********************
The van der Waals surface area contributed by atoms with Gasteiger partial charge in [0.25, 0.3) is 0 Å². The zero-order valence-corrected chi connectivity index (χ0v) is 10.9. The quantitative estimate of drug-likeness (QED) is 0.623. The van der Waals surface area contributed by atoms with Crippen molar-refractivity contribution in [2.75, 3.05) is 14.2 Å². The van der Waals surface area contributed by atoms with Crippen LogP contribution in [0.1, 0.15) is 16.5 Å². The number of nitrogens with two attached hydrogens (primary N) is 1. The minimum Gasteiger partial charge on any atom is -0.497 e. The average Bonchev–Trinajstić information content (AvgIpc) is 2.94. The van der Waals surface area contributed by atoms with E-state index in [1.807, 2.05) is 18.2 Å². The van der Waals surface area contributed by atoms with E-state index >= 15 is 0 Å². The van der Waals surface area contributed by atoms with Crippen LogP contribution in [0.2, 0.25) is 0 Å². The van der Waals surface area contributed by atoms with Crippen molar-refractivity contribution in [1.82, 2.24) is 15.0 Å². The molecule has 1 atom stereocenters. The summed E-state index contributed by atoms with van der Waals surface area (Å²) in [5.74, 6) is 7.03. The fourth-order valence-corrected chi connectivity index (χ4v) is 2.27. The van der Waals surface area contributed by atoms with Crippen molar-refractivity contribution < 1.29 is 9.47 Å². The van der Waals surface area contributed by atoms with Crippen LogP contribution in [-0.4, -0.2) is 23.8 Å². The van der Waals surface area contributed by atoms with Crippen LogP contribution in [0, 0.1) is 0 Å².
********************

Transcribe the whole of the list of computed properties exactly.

The van der Waals surface area contributed by atoms with Gasteiger partial charge in [0.25, 0.3) is 0 Å². The zero-order valence-corrected chi connectivity index (χ0v) is 10.9. The quantitative estimate of drug-likeness (QED) is 0.623. The van der Waals surface area contributed by atoms with Crippen molar-refractivity contribution in [2.75, 3.05) is 14.2 Å². The van der Waals surface area contributed by atoms with Crippen LogP contribution in [0.1, 0.15) is 16.5 Å². The number of nitrogens with two attached hydrogens (primary N) is 1. The minimum Gasteiger partial charge on any atom is -0.497 e. The average Bonchev–Trinajstić information content (AvgIpc) is 2.94. The van der Waals surface area contributed by atoms with E-state index in [1.807, 2.05) is 18.2 Å². The van der Waals surface area contributed by atoms with E-state index >= 15 is 0 Å². The van der Waals surface area contributed by atoms with Crippen LogP contribution in [0.2, 0.25) is 0 Å². The van der Waals surface area contributed by atoms with Crippen molar-refractivity contribution in [1.82, 2.24) is 15.0 Å². The molecule has 1 atom stereocenters. The summed E-state index contributed by atoms with van der Waals surface area (Å²) in [5.74, 6) is 7.03. The fourth-order valence-corrected chi connectivity index (χ4v) is 2.27. The van der Waals surface area contributed by atoms with Crippen molar-refractivity contribution < 1.29 is 9.47 Å². The van der Waals surface area contributed by atoms with Crippen LogP contribution in [-0.4, -0.2) is 23.8 Å². The van der Waals surface area contributed by atoms with Crippen LogP contribution in [0, 0.1) is 0 Å².